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Old 01-11-2007, 02:20 PM   #6
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For my basic Tomato Sauce: I use one can Tomato Sauce and l can Crushed Tomatoes.
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Old 01-13-2007, 03:04 PM   #7
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It sounds like you are asking about different types of canned tomato products. As others have said it's a matter of taste, texture and convenience. Here is the 25-cent tour.

Whole Peeled Tomatoes are the least cooked and processed, and many believe have a "fresher" taste. You can use them like fresh tomatoes to dice, crush, puree, etc. when fresh tomatoes are out of season.

Diced Tomatoes are whole peeled tomatoes that have been diced and generally contain seeds.

Tomato Sauce is whole peeled tomatoes which have been run through a seive to remove the seeds, more watery than tomato puree, and is also generally seasoned with onions, and/or herbs.

Tomato Puree is like tomato sauce, but is not seasoned and is cooked a little more to thicken it - sometimes the tomatoes are run through a press to remove some of the liquid before seiving and the final cooking.

Crushed Tomatoes are whole peeled tomatoes that are simply crushed - the texture is not as uniform as diced tomatoes.

Stewed Tomatoes are basically crushed tomatoes that have been seasoned with onion, celery and green bell pepper.

Tomato Paste is the most processed and undergoes the most dramatic flavor changes. Generally, it is tomato puree which is cooked for a long time to reduce it down to about 1/4 of it's original volume. This process gives it the most pronounced cooked flavor - and greatly concentrates the flavor. It is used to add a concentrated tomato flavor to a dish with a minimal addition of liquid.

Types of Tomatoes used for canning vary - but here in the US generally are the ordinary common garden varity round "slicing" types unless otherwise specified on the label. The "sauce" tomatoes are the pear shaped Romas, aka Italian plum, etc. These are meatier, sweeter, lower in acid and less watery. Of course, they usually cost a little more. My favorite is "San Marsano" imported from Italy - WOW what a flavor!- but they cost 3-5 times as much as domestic brands.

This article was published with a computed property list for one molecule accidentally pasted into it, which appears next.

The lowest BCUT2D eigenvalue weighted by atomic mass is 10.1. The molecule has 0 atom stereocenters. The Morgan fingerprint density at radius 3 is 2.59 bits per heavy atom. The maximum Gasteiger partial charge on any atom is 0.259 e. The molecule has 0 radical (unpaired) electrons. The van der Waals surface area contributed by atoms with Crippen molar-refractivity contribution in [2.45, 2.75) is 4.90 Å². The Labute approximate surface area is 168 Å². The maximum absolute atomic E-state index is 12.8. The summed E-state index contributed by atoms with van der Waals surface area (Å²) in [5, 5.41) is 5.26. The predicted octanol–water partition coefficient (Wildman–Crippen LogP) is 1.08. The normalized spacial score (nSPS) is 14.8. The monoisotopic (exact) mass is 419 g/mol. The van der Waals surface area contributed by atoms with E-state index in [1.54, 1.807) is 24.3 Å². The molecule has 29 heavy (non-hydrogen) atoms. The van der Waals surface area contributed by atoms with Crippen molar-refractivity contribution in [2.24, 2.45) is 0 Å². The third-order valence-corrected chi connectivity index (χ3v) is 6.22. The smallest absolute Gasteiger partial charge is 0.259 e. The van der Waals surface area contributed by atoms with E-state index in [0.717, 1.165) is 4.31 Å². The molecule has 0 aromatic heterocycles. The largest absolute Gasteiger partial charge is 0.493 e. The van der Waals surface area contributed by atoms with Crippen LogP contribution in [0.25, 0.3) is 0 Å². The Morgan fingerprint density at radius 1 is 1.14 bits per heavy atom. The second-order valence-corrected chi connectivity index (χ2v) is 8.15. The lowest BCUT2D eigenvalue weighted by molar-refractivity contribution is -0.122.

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Old 01-13-2007, 04:07 PM   #8
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It really depends on the recipe I am using. For chili I use whole canned tomatoes that I then crush by hand because I like a chunky chili. For tomatoe sauce (for pasta), I use one can of crushed tomatoes with an equal amount of water, and then one can of tomatoe paste. I dont care for canned diced tomatoe due to the texture, nor do I care for a can of tomatoe sauce.
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Old 01-13-2007, 05:38 PM   #9
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Quote:
Originally Posted by sherin65
I'm a bit confused about all the different kinds of tomatoes that are available. I follow my recipes with whatever kind they call for like diced, stewed, crushed, whole peeled, etc.
Is there a certain formula or rule in cooking different types of dishes as to why you would use a certain kind of tomato? Why use paste in one recipe and crushed in another, etc.

Sher
As we have come to expect - Michael has given us yet another excellent lesson in recognising different tomato products.Thanks, Michael; I, for one, really appreciate your posts!

Now as for your question - the only sure way to tell the difference is to TRY them. There's no definitive rule for using a particular variant of tomato, but as it was very clearly pointed out, colour/texture/presentation/flavour are important. If you have time (and if you're willing to experiment), you could make something very simple, like a Neapolitan Tomato Sauce for pasta. Make a little with fresh tomato, a little with canned tomato, a little with crushed tomato, a little with diced tomato, and a little with stewed tomato. If you don't have the time or the disposition to do that ( and I know not everyone is interested in doing so), simply make your next (favourite) tomato sauce with one variety, and go through the varieties every time you make the sauce. Get yourself a little notebook and write down what you think. A little painstaking, yes; but it will help you to establish your taste "memory".